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Obviously all these available adjustments could mean that the Pro8100 has the potential to be rather complex for a novice. But you don't have to delve deep into all these tweaks if you don't want to. In fact, just ‘point it at your screen and go'; the Pro8100 is more than happy to help you out via such handy tools as motorised vertical and horizontal image shifting, an exceptional amount of motorised optical zoom (meaning the projector can work in a small room, despite its megalithic proportions), and plenty of keystone adjustment for getting the edges of the picture straight.
I don't mind admitting that so far the Pro8100 has left me feeling pretty impressed. And happily this feeling extends to its performance - at least once I'd got things set up right.
I stress this latter point because initially things looked anything but right. Even with the black level setting set to ‘blacker than black', the colour tone set to normal or Warm 1, and the brightness and contrast levels set to what appeared to be sensible levels based on our test signals, the picture's colours looked off. There was a strangely washed out look to everything, and a tendency for greens and yellows to look disturbingly over-dominant.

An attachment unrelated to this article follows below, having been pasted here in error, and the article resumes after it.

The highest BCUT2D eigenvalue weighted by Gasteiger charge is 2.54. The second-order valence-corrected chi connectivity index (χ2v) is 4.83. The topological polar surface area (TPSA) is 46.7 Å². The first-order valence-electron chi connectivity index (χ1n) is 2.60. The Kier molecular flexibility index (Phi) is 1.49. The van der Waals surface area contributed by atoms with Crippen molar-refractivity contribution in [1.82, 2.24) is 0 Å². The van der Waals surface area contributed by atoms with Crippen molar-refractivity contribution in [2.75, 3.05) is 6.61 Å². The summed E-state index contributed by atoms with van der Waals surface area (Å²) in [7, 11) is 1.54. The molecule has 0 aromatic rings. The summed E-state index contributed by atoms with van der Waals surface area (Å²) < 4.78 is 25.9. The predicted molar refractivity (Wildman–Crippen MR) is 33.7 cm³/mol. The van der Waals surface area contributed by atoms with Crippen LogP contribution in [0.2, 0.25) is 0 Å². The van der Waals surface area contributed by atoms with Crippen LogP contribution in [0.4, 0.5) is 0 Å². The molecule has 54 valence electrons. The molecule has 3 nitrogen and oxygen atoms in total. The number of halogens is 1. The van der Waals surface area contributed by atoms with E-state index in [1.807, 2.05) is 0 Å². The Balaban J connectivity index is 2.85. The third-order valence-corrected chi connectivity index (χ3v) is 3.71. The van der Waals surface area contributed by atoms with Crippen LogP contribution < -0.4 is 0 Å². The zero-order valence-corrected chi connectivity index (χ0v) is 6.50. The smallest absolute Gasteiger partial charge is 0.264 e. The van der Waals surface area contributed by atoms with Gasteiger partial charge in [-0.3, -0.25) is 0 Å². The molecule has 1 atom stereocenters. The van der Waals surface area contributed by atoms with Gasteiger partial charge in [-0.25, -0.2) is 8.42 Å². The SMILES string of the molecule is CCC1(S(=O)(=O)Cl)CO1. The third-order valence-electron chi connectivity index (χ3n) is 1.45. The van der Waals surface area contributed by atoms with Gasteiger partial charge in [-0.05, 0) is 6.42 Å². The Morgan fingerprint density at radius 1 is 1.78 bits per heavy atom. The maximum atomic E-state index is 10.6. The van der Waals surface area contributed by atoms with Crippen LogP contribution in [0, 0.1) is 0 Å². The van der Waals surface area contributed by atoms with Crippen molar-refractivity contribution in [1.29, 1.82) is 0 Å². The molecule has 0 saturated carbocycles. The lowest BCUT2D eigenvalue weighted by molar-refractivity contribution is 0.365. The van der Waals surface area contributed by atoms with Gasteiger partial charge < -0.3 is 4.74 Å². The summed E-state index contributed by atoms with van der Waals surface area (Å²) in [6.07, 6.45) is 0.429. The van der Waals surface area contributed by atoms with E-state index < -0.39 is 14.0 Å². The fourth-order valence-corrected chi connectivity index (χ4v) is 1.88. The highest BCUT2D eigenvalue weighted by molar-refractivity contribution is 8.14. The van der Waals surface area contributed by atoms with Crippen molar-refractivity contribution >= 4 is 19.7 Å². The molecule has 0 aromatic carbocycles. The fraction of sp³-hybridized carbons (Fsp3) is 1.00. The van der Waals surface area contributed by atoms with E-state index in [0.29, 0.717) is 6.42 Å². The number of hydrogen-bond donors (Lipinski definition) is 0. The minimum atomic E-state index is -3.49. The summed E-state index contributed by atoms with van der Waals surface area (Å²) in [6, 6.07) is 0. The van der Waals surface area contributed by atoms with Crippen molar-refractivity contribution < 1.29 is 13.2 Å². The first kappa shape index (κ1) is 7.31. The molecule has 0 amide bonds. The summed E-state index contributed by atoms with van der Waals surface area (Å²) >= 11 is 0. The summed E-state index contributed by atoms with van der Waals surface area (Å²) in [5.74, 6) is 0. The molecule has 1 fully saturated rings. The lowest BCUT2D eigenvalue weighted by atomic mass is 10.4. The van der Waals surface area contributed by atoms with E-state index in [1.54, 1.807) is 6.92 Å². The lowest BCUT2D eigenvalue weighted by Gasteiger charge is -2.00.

Thankfully I didn't just leave things like this, and thought I'd give the Precision Colour System (PCS) a go. And activating it was like stepping into a whole new home theatre world - one which actually did have colours resembling those I'm used to seeing in the real world.
Skin tones become real, greens look in key with the rest of the picture, yellows no longer stick out like a sore thumb - basically, colours suddenly look kind of great.
In fact, with PCS taking the colour reins, the Pro8100's pictures in general start to look very good indeed. For instance, with the new-found colour naturalism comes an appreciation of just how rich and vibrant heavily saturated parts of the picture can be. The sun-drenched scenes in the Bahamas in the Blu-ray of Casino Royale, for instance, are sumptuously colour-rich and dynamic.